• If your dog responds, great! Repeat with your hand target staying in the same position. Always saying the word BEFORE you present your hand. This will ensure your dog can associate it to the hand targeting behavior.

  • Practice with short training sessions until your dog is responding well with the cue word at least 8/10 repetitions in a row.


Step 4: Add distance and movement

Once we have a solid base behavior and cue word, it's time to get your dog up and moving!

Start by standing in front of your dog and giving the "touch" cue with hand out from only about 1 foot away. Click & reward with a treat for correct response.

  • If your dog looks at you confused, you've asked for too much. Move a bit closer by half and try from there.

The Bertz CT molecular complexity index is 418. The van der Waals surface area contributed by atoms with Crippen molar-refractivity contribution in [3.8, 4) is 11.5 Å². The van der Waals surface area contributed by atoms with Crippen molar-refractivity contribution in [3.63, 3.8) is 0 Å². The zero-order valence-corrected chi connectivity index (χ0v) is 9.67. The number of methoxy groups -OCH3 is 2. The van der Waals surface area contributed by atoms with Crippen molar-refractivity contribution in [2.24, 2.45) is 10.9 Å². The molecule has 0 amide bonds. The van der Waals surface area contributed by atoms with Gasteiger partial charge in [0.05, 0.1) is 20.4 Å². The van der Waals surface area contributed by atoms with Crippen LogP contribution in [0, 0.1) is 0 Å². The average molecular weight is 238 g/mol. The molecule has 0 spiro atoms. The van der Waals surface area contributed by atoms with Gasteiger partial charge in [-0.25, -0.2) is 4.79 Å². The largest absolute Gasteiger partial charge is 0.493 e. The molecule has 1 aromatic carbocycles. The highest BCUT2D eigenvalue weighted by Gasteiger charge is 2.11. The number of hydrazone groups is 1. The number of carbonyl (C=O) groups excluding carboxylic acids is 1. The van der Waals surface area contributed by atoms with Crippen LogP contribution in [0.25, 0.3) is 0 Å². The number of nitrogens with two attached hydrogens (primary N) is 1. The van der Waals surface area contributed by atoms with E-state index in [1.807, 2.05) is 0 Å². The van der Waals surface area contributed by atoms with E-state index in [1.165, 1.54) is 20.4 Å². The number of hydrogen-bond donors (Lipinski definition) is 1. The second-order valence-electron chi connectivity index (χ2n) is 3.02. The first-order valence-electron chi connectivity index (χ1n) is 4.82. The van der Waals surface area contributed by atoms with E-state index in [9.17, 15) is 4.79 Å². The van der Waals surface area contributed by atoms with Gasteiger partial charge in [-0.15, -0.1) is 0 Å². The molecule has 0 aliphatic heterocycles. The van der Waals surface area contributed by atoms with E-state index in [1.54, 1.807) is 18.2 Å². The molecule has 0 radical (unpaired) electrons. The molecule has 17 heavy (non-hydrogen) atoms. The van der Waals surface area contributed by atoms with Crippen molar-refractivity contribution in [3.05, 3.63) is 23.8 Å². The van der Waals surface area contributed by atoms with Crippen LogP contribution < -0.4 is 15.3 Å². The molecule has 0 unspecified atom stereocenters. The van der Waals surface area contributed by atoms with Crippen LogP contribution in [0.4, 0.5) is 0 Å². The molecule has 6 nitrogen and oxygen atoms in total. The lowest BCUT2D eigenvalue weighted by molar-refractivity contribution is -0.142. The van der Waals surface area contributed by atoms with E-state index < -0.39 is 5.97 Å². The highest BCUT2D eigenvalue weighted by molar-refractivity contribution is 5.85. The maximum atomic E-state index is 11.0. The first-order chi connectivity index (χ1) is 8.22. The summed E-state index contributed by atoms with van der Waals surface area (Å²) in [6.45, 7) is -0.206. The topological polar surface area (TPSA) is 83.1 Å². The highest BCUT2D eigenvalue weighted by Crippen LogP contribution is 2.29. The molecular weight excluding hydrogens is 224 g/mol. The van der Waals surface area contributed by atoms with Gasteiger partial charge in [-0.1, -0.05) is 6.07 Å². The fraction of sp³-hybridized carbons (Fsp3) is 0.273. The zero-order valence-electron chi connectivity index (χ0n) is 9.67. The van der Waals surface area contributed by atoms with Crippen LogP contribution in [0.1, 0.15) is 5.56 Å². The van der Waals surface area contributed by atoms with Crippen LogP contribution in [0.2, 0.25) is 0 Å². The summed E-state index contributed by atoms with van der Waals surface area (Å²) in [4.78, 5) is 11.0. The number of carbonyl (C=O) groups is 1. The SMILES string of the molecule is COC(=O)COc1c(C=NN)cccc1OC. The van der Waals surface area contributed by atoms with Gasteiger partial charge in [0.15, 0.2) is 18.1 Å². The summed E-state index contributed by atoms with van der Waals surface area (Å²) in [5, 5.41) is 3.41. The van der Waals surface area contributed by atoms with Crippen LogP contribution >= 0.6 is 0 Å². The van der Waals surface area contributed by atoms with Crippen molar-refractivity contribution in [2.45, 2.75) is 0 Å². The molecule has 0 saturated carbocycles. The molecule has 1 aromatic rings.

• Once you've found a distance that works for your dog, begin to slowly take small steps to move a bit farther away from your dog at that approximate distance, giving the "touch" cue each time you take a step back. Click & reward with a treat for correct responses.

  • If your dog gets stuck, make it easier! We want this behavior to be extremely reliable and there is no need to repeat the cue or get frustrated if your dog isn't responding. This is just information your dog doesn't understand or is too distracted in the environment.

  • Practice short sessions of moving around a quiet room, slowly increasing distance between you and your dog as he/she is successful with repetitions.